The plaintiff in its brief says:

"In advancing this contention, we are fully aware of the several decisions of the Supreme Court of the United States cited by appellants, holding that graduated chain store taxes are not invalid upon this ground, and we recognize the binding force of these decisions in this matter of interpretation of the federal Constitution but we assert that the facts involved in those cases are not akin to the facts here found, and that the type of classification established by Chapter 155, as applied to the respondent here, has never been considered by the federal courts, and that the question here presented is one of first impression in this or any appellate court.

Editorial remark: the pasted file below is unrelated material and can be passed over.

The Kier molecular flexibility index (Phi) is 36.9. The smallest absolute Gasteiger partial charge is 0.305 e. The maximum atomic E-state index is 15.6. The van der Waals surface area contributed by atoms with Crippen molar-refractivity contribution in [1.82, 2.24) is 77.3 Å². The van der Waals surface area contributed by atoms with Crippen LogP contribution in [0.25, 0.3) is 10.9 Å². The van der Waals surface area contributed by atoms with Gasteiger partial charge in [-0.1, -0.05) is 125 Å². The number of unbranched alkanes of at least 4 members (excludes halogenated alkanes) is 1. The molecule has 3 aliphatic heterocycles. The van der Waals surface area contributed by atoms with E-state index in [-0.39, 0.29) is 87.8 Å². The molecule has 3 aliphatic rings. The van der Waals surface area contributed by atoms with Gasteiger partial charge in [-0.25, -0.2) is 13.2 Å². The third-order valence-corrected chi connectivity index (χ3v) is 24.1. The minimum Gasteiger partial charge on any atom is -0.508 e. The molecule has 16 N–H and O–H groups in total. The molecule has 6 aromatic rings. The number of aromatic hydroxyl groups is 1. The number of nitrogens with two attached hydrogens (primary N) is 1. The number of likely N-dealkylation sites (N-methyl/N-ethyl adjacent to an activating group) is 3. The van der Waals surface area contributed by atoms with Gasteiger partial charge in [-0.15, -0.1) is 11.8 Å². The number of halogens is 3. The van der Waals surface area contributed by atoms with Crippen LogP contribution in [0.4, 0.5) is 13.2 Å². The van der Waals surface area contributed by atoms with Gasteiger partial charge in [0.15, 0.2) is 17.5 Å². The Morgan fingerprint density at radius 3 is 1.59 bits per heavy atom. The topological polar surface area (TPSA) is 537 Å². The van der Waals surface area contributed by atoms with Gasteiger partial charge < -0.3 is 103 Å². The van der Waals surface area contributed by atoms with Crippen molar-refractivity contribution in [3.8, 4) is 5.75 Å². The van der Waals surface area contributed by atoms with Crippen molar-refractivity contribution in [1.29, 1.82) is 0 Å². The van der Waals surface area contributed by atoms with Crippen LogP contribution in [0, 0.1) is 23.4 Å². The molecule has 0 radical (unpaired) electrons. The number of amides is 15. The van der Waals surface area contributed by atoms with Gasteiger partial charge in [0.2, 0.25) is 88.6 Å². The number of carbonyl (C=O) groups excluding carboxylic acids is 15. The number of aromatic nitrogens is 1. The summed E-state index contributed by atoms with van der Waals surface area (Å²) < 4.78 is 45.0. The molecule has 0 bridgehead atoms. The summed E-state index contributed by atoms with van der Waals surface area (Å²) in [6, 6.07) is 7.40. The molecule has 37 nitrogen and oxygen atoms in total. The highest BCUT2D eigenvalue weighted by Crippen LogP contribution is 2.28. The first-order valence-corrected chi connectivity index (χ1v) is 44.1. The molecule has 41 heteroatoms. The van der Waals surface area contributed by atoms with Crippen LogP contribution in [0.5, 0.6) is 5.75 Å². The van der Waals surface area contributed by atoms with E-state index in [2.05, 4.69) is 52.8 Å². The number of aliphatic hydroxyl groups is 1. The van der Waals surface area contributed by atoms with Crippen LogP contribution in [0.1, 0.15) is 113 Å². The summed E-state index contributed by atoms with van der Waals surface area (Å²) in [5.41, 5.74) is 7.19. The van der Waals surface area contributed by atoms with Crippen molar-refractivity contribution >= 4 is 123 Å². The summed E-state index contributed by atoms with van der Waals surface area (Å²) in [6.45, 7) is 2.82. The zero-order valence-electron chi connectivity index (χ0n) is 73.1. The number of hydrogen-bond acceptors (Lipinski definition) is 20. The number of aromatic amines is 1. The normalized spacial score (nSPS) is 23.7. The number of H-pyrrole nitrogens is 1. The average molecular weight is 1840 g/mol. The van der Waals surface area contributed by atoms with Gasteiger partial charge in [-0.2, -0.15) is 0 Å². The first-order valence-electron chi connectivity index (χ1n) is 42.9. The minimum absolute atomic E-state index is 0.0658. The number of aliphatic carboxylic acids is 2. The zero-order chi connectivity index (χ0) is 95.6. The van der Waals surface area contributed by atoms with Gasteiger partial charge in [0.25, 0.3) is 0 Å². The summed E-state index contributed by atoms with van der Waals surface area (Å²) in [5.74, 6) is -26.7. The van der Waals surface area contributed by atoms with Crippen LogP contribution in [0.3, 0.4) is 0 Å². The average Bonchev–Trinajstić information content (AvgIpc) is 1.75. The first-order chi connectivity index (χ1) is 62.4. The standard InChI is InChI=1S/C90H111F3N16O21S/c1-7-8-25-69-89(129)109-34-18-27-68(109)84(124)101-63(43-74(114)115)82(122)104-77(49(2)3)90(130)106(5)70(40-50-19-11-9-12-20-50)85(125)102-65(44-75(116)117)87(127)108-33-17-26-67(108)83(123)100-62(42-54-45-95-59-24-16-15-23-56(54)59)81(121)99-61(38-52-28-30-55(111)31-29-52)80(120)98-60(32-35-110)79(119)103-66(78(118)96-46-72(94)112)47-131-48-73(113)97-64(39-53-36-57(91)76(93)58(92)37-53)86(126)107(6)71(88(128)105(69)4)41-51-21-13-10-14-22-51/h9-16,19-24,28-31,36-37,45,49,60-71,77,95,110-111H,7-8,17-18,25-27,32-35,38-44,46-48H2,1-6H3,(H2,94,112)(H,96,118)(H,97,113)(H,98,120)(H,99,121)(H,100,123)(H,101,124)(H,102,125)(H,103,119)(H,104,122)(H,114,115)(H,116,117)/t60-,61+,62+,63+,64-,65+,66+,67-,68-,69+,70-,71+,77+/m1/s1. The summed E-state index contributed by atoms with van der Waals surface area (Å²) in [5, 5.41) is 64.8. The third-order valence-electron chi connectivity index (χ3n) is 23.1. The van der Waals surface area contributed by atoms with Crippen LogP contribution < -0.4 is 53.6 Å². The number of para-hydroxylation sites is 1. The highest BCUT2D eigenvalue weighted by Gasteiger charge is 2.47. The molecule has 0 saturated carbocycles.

"The distinction lies in this, that the Supreme Court cases, in each instance, the person or corporation upon whom the tax was laid was the actual operator of the various retail outlets taxed, actually engaged in retailing commodities to the public, while in the instant case the respondent, as the trial court found, on substantial competent evidence, did no retailing and merely owned the various parcels of real property and the buildings thereon and leased these to independent persons, who, in turn, retailed the commodities sold to them by the respondent. Thus the tax imposed by Chapter 155, as laid upon the respondent, is based upon its ownership and leasing of retail outlets to others who buy at wholesale, take title to and resell upon their own terms, products of the respondent.